Your liver converts the fat into ketones, molecules which can be used for fuel.
This process requires a bit more energy and therefore, the theory goes, you burn more calories than you would using carbs. In addition, the keto diet’s ability to lower insulin levels may be at play, since insulin tells the body to hold onto fat rather than burn it.
The sequence of carb-restricting that leads to fat-burning is called ketosis, and it takes about two to four days (more or less depending on the individual) for your body to shift into ketosis. One of the biggest challenges with the keto diet, however, is that the moment your carb intake goes up, you get bounced out of ketosis because your body will immediately start using glucose (or protein, if it can get it) instead of fat for energy.
People who are committed to getting into and staying in ketosis often use special urine strips that detect the amount of ketones in their pee. Like pregnancy tests, the strips turn a certain color when you are in ketosis. But you don’t always need chemical evidence to show you’ve achieved the desired metabolic state: You might also know you’re in ketosis if people back away when you talk, since bad breath (or at least fruity or metallic breath) is one side effect for a small percent of dieters.
What Are the Benefits of Ketosis?
From a survival standpoint, ketosis allows us to burn energy from stored fat in times of food scarcity. From a weight-loss standpoint, there is some evidence that your metabolism ticks up when you burn ketones as opposed to glucose, an increase of anywhere from 50 calories to 200 calories a day, depending on which study you look at. In addition, ketones may also suppress your appetite.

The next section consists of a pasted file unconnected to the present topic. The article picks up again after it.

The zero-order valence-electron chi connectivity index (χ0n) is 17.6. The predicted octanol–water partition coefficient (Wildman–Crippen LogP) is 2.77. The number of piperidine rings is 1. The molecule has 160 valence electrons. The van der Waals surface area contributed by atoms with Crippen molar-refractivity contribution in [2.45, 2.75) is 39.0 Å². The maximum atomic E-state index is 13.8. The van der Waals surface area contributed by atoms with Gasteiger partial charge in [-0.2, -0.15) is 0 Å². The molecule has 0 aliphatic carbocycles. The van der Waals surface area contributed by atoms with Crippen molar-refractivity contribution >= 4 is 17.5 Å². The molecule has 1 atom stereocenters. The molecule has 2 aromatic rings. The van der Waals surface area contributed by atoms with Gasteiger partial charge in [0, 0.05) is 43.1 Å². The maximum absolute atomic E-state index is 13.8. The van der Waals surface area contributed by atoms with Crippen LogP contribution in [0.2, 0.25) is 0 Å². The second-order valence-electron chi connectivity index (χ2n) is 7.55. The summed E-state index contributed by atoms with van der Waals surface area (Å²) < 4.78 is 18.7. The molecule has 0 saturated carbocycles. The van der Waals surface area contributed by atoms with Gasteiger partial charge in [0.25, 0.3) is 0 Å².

From a health standpoint, there are a few ways that the diet and its ketones—which go up significantly on the plan—might give you an advantage. The following conditions have some strong science behind them:
People with type 2 diabetes who follow this diet plan often see a dramatic change in their ability to manage insulin, though whether that’s from ketosis or simply from a decrease in the amount of carbs they are taking in (and thus lower blood sugar and improved insulin management) is debatable.
The OG disease responsible for the creation of the keto diet a century ago, epilepsy can still be managed, to a certain degree, through the keto diet. In children with epilepsy, ketosis can significantly reduce seizures even when medications fail.
New research shows there might be an Alzheimer’s risk advantage to having certain types of ketones in your blood. A study of patients with mild to moderate Alzheimer’s disease who were put on a keto-style diet for three months performed better on a cognitive test measuring memory and language skills compared to those who were not on the diet. Researchers speculate the neuroprotective aspect of ketones might be responsible (the effects were most dramatic in those who had the Apoe4 allele gene, which raises your risk for Alzheimer’s).
What Are the Side Effects of Ketosis?